Molecular structure of zanamivir
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Zanamivir is a neuraminidase inhibitor used in the treatment of and prophylaxis of both influenza A and influenza B. Zanamivir was the first neuraminidase inhibitor commercially developed. It is currently marketed by GlaxoSmithKline under the trade name Relenza®. more...

Zoledronic acid


Zanamivir was discovered in 1989 by scientists at the Australian biotechnology company Biota Holdings, working in conjunction with the CSIRO and the Victorian College of Pharmacy. The development was part of Biota's ongoing program to develop antiviral agents through rational drug design. An outline of the successful rational design strategy used was published in a paper in Nature (von Itzstein et al., 1993).

The strategy relied on the availability of the crystal structure of influenza neuraminidase which was achieved by x-ray crystallography. It was known as far back as 1974 that 2-deoxy-2,3-didehydro-N-acetylneuraminic acid (DANA), a sialic acid analogue, was an inhibitor of neuraminidase (Meindl et al., 1974). Using the crystal structure of neuraminidase and DANA as a starting point, the researchers employed a computer-aided process to attempt to design a molecule which better fitted (and therefore inhibited) the active site of neuraminidase. Zanamivir, a transition-state analogue inhibitor of neuraminidase, was the result.

In 1990, zanamivir was licensed to Glaxo (now GlaxoSmithKline) for exclusive worldwide development and marketing. In 1999, the product was approved for marketing in the US and subsequently has been registered by GSK in a total of 70 countries.


Whilst zanamivir proved to be a potent and effective inhibitor of influenza neuraminidase and inhibitor of influenza virus replication in vitro and in vivo, this didn't necessarily translate into a successful clinical treatment for influenza. In clinical trials it was found that zanamivir was able to reduce the time to symptom resolution by 1.5 days provided therapy was started within 48 hours of the onset of symptoms.

A further limitation concerns the poor oral bioavailability of zanamivir. This meant that oral dosing was impossible limiting dosing to the parenteral routes. Zanamivir, therefore, is administered by inhalation - a route that was chosen for patient compliance with therapy. But even this route of administration is not acceptable to many in the community.

A troubled commercial venture

Biota, being only a small company, was not able to bring the drug to market by itself. Consequently, it was licensed to Glaxo (now GlaxoSmithKline) to complete development and to market internationally as Relenza, delivered via Glaxo's proprietary, and some would say cumbersome, Diskhaler inhalation device. The license agreement entitled Biota to receive a 7% royalty on Glaxo's sales of Relenza.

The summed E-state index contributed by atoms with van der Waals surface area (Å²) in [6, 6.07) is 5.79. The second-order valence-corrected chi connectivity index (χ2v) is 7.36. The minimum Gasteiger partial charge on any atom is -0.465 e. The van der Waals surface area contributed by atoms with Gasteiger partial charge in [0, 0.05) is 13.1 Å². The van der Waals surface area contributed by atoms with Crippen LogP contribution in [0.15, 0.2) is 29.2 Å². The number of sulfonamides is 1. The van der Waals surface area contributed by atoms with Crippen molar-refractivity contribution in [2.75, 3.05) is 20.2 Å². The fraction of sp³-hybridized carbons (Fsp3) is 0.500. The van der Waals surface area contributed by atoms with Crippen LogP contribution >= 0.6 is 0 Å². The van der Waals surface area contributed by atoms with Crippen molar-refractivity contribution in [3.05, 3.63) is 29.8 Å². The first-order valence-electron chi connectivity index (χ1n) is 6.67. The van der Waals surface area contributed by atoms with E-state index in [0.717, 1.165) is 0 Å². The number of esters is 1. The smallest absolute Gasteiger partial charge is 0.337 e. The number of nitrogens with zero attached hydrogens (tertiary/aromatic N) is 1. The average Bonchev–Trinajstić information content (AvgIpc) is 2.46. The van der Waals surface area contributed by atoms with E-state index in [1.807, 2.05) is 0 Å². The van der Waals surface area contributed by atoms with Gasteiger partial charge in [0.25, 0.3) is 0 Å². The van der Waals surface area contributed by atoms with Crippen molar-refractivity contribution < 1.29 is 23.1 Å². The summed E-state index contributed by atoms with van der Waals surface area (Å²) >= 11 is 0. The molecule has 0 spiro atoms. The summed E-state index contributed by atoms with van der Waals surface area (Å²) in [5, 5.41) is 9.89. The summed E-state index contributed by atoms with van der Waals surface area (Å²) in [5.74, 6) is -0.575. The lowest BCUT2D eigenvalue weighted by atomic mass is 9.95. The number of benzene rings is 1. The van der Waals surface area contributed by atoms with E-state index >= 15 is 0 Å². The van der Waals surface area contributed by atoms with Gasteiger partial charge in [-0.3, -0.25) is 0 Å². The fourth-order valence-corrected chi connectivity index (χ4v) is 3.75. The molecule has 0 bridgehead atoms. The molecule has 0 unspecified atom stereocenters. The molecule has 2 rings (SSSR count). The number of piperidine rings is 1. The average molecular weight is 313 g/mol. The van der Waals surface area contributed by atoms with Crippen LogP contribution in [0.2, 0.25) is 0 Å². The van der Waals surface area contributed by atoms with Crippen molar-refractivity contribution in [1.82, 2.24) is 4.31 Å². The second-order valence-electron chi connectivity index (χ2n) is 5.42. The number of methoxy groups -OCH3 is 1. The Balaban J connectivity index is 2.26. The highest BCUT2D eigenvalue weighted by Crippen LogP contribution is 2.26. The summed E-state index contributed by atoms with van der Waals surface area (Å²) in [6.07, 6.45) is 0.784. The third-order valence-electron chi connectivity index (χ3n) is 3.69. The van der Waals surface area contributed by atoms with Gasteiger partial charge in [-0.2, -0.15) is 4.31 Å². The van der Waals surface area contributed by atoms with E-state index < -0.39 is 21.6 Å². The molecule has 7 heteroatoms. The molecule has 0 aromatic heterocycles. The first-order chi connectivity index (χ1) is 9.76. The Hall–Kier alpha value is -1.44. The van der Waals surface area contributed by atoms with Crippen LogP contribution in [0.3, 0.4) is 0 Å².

A combination of factors has resulted in the limited commercial success of zanamivir (Relenza). The relatively small effect on the timecourse of influenza symptoms, the inhalation dosage form, a less-than-ideal device, and high expense make it a difficult product to market well. And although zanamivir was the first neuraminidase inhibitor to the market, it had only a few months lead over the second entrant, oseltamivir (Tamiflu), with an oral formulation much preferred by patients. Faced with this competition, GSK effectively abandoned the product.


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Zanamivir, influenza, and meningococcal disease - Statistical Data Included - Letter to the Editor
From British Medical Journal, 2/5/00 by Stephen T Green

Zanamivir may help to fight potential flu epidemic

EDITOR--The zanamivir issue described by Yamey in his news article[1] and the whole subject of treating influenza have ramifications apart from the potential expense to the British taxpayer (who can easily turn into a patient).

I am keen on any development that might help to reduce the burden of disease in hospital wards. If I were asked to state which single condition will fill up my inpatient beds and send healthcare staff home ill most efficiently, I would always choose influenza. Although it is true that influenza is often a mild illness, its association with the development of potentially lethal sequelae is well recognised. It has been described as the best known model of bacterial-viral coinfection.[2] Influenza is a powerful predisposing factor for invasive meningococcal disease[3] one of the few bacterial conditions still regularly killing otherwise normal healthy young people in the United Kingdom. Hubert et al have stated that when an epidemic of influenza-like syndrome is identified, medical practitioners should be informed of the likelihood of mi increased incidence and severity of meningococcal disease.[4] We cannot currently vaccinate against Neisseria meningitidis type B. Zanamivir has the potential to be useful here. This certainly needs further investigation.